The Wipers Box Set
Anyone seeking the headwaters of the Northwest Grunge movement of the early ‘90s; or, perhaps more importantly, looking to trace the roots of Punk/Alternative Rock music in Portland, need look no further than this stupendous compendium. With his band, the Wipers, Greg Sage was one of the founders of the Punk movement in Portland
Influenced, in part, by the DIY ethic of Fred Cole (whose band, the Rats, was another seminal Puddleville Punk band of the late ‘70s and early ‘80s), Sage, in turn, became a huge influence on those who followed after him— including Chris Newman and his band, Napalm Beach; as well as, it might be speculated, a whole generation of plaid-shirted shoe-gazers, such as Nirvana, Soundgarden, as well as other alternative bands such as Smashing Pumpkins and Stone Temple Pilots (all of whom have seemed to borrow crucial licks, riffs and progressions from the songs found here), and their successors, Everclear. All of these bands owe a debt to the work of Greg Sage and the Wipers.
Here, we are given a total of 51 songs— the Wipers first four releases: Is This Real?, recorded in 1980; the ‘80 EP Alien Boy;Youth In America, recorded in late 1980; and Over the Edge, recorded in 1982. Included, in addition, are various outtakes, alternate takes and demos from the period, which give a very clear representation of Sage’s incredible genius as a songwriter and singer; but, more importantly, as a truly great guitarist, of incredible passion, unique expression and ineluctable power.
Nearly every song is a winner, generally adhering to the under-three-minute, up-tempo, driving eighth-note strictures of the Punk credo of the day. However, Sage throws in enough aural curveballs: piano on “No Fair,” and “Taking Too Long” and “When It’s Over;” the finger-snapping Swing rhythm of “No Solution;” horns on “Scared Stiff” and on the classic, “Romeo;” and extended arrangements of several songs, especially on Youth Of America,, where the often experimental title track rambles on for over ten minutes; to indicate that, unlike Kurt Cobain, Sage was not going to paint himself into a musical corner with a specific style or technique.
The original band line up, which was captured on Is It Real, included Dave Koupal on bass and Sam Henry on drums. Henry, of course, later went on to greater fame as the drummer in Napalm Beach. Together they help Sage to create a thick, roiling sound which permeates most of the tracks.
On the album there are many of the requisite prototypical riff rockers, for which Sage is now famous. Check out “Return Of The Rat” and “Tragedy.” But “D-7” stands as a clear antecedent to Nirvana’s “Something In The Way” from Nevermind. And the lightning flicking lick of “Potential Suicide,” not unlike that found in the Rock classic chestnut “Shakin’ All Over” (perhaps best rendered by the Who), is an indication of a Blues sensibility that Sage was not afraid to acknowledge. What is also readily apparent is his knack for eliciting a searing, overdriven tone from his guitar. This propensity served him well in the years to come. “Window Shop For Love” features clever chord clusters in the intro and more hearty, overdriven guitar figures in the breaks.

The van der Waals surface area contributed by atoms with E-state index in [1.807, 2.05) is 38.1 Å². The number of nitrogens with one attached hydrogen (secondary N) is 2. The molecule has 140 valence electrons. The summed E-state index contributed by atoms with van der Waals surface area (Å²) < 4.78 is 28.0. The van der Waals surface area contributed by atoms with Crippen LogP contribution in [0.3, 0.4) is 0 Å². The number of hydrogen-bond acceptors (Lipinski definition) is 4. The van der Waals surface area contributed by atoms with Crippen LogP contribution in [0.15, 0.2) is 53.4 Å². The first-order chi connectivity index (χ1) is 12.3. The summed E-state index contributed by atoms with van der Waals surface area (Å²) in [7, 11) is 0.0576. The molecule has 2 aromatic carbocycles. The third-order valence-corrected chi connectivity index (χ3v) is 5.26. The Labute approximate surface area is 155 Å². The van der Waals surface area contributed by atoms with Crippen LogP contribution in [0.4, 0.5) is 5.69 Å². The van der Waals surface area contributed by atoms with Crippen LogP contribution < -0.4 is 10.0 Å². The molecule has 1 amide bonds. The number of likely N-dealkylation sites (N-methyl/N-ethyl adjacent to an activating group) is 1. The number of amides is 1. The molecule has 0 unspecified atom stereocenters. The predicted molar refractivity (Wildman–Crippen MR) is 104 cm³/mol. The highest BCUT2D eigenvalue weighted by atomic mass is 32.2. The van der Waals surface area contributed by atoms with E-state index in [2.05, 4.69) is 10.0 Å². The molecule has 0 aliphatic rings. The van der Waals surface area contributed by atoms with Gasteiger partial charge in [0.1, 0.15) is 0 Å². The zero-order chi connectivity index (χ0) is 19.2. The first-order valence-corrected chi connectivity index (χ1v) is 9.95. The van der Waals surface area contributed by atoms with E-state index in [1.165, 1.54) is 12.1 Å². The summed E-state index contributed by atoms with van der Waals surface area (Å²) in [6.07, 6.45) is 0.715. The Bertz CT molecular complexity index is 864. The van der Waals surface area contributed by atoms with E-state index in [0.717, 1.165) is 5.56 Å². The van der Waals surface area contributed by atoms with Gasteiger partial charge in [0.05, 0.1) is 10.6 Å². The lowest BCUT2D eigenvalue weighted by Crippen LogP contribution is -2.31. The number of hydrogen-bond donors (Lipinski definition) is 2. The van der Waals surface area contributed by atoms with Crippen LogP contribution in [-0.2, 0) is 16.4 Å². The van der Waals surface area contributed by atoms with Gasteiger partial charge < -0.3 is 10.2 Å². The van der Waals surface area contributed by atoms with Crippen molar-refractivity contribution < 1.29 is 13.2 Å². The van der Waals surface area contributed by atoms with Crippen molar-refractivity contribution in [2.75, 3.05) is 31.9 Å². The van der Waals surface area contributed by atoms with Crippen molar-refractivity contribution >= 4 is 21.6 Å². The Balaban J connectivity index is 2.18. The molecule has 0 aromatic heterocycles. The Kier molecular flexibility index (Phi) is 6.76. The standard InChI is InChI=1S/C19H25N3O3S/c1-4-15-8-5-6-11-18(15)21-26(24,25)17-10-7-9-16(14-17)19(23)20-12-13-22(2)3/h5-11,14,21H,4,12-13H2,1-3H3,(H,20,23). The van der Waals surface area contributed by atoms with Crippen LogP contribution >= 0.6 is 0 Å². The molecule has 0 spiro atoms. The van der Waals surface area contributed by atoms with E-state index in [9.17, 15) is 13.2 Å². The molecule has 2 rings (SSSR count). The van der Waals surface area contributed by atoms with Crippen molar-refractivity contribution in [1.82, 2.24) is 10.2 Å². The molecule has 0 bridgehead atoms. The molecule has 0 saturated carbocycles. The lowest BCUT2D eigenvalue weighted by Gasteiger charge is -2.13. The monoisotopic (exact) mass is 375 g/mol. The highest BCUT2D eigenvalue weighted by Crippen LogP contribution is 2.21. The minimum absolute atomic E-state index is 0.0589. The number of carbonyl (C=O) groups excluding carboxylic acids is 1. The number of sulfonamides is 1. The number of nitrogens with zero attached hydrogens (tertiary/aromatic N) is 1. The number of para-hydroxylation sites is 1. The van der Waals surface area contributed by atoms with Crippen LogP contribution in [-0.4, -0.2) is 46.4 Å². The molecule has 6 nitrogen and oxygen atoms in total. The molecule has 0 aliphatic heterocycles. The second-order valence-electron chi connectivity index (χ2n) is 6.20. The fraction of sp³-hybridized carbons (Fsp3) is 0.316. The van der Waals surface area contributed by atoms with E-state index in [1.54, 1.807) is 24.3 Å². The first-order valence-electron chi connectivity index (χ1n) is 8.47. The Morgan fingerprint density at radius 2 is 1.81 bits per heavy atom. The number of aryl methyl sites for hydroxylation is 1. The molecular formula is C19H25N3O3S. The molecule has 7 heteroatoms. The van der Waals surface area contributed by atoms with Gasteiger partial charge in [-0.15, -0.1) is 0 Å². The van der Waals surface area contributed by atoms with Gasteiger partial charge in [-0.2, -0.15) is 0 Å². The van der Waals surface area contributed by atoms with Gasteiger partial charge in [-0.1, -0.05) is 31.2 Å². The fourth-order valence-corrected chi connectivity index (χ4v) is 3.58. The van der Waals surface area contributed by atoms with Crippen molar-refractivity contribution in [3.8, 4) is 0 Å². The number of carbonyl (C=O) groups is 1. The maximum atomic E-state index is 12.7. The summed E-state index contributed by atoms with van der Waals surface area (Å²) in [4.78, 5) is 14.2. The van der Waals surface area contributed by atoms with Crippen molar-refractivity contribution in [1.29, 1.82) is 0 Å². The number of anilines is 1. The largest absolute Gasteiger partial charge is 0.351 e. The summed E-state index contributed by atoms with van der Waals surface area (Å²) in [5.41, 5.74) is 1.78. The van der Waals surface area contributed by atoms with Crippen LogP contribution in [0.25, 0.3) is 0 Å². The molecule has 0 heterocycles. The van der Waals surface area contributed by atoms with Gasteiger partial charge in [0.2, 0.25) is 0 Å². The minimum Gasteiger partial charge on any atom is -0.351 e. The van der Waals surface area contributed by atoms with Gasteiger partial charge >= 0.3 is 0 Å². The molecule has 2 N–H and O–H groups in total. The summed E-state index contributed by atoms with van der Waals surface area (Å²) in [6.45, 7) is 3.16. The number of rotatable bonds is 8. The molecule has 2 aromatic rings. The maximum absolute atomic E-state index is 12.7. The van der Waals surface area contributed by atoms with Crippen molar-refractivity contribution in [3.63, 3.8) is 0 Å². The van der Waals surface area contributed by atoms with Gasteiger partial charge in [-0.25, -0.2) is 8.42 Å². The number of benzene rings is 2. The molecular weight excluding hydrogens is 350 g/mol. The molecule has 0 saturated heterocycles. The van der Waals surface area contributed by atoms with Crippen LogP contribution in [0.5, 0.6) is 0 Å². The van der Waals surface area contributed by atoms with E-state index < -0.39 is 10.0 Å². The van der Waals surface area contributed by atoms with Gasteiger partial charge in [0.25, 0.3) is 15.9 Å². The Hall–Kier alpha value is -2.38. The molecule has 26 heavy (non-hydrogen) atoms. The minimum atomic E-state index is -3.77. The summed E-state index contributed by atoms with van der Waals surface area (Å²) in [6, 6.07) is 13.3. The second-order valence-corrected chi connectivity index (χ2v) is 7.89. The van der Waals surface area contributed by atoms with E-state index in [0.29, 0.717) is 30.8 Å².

Sage’s guitar pyrotechnics on “Born With A Curse” (previously unreleased from 1979, the first song ever recorded by the Wipers) recall Ted Nugent on the Amboy Dukes’ classic, “Journey To The Center Of Your Mind,” far exceed what one would expect from the typical Punk outfit.
The Wipers had a new rhythm section for the next album. For Youth Of America, Sage added bassist Brad Davidson and drummer Brad Naish. Subsequently, with that lineup, the Wipers began to tour the country, eventually carving a name for themselves in the world of indie Alternative Rock.
Youth Of America found Sage distancing himself even farther from a strict Punk setting. “No Fair” is built on a dark, moody foundation, over which he speaks the lyrics in a low, monotonal drone, similar in style the vocals of Graham Lewis from the band Wire, who were somewhat popular at the time. The mini-symphony that is the title track breaks all Punk rules altogether. Besides it’s 10 minute length, there are other elements that elude the genre. Sage’s extended guitar solo incorporates a fiery Hendrix-like noise variable into the equation. His use of effects in the production of the track create guitar bombers and industrial birds, which strafe a factory of lumbering locomotive pistons and pinions. Groundbreaking stuff.
The mostly instrumental (with ominous spoken vocals near the end) nocturne, “When It’s Over,” explores a challenging chord progression, with Sage’s monumental guitar riffage soaring like a rocket into the sonic stratosphere. Punk, this ain’t. The outtake, “Scared Stiff” utilizes horns in a way that was being explored at the time by the British band the Teardrop Explodes.
Sage later said of the third Wipers album: “Over The Edge was accepted very quickly on its release. Where our first two LPs took about six years to be recognized. This was mostly due to the title track and “Romeo.” The title track, “Over The Edge,” is a molten piece of Rock, clearly the instrumental predecessor to Everclear’s “Heroin Girl.” A now-familiar syncopated chord run propels the song with whiplash force.